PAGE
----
A bonfire of capitalists? With a government this big, we never stood a chance

'Capitalism is dead!' comes the cry. The problem is that we have never truly had it

How's that coming along then, Dave?
Simon Miller
On 13 January 2012 07:45

In these dark days of winter with the cold finally hitting the UK in both meteorological terms as well as financial, there has been a lot of chatter about how we are seeing the death of capitalism. 

If we had capitalism that may have been true. Unfortunately, and accelerated by thirteen years of a Labour government, what we have seen is a corporatist mixed economy that is skewed in favour of state-interference and where bank risks get nationalised.

True capitalism has never really been tried in this country. Even at the beginning of the industrial revolution, the factory owner took the part of the landlord, the new money granting favours on the workforce – this wasn’t capitalism, it was a form of feudalism. 

Regulation, be it national or supranational, has seen officials conspire to act as a break on western economies especially in Europe. Take the common market/single market. What was meant to be a way of allowing producers to sell their goods, products and services across the continent unimpeded by tariffs and protectionism, morphed into a regulatory weight which added costs, time and effort to producers and consumers alike. Instead of allowing easier transit of goods, it somehow managed to add layers of regulation in the ill-advised goal of uniformity even if a product was only designed for domestic use. In fact I am still surprised that we are still allowed our three-pin plug in the UK.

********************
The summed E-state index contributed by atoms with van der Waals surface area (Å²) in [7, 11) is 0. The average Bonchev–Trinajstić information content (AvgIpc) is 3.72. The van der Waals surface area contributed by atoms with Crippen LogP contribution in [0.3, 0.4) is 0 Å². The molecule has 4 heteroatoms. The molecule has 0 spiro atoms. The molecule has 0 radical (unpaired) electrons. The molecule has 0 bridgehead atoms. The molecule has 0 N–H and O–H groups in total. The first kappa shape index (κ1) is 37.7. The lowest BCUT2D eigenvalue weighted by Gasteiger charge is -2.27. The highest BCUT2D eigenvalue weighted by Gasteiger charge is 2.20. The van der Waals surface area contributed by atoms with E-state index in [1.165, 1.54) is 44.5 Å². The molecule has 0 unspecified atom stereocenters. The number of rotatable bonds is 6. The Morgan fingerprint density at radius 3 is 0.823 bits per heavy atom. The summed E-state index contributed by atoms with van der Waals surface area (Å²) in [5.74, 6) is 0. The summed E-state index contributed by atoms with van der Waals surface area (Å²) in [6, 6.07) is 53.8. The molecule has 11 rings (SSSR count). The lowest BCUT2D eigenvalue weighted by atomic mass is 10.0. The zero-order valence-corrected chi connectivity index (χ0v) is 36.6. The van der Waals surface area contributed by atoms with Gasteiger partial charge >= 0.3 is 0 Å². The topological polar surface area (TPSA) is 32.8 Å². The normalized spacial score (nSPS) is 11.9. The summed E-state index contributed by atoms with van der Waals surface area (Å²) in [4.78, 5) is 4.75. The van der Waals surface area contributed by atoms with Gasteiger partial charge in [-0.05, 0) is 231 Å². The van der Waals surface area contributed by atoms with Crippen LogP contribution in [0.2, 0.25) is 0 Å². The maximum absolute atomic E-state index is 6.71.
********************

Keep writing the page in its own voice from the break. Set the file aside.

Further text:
As a result we have seen the rise of China and India which are not hindered by unnecessary additional costs, allowing them to compete far more efficiently – in effect the EU has shot business in the foot. Instead of concentrating outwards to the world, the EU seems to be looking inwards at itself, not able to adjust to how the world as changed, not able to see that less regulations could mean less costs, less burdens and a more efficient, competitive business world. 


Now I know what some people are going to say; “lack of regulation put us into this financial mess”. 

But it didn’t. A lack of supervision did that. A lack of perspective on the risk factors involved in sub-prime mortgages did that. A lack of foresight that all good times come to an end did that to governments who thought they could keep borrowing and spending forever. 

A democratic capitalist world should have minimal regulation but maximum supervision . It doesn’t matter what regulations are in place if there is no proper supervision as we have seen be it gun laws, social services or indeed the financial sector. 

“But”, I hear you cry, “without regulation, companies will just pollute and kill the planet, people, animals etc”.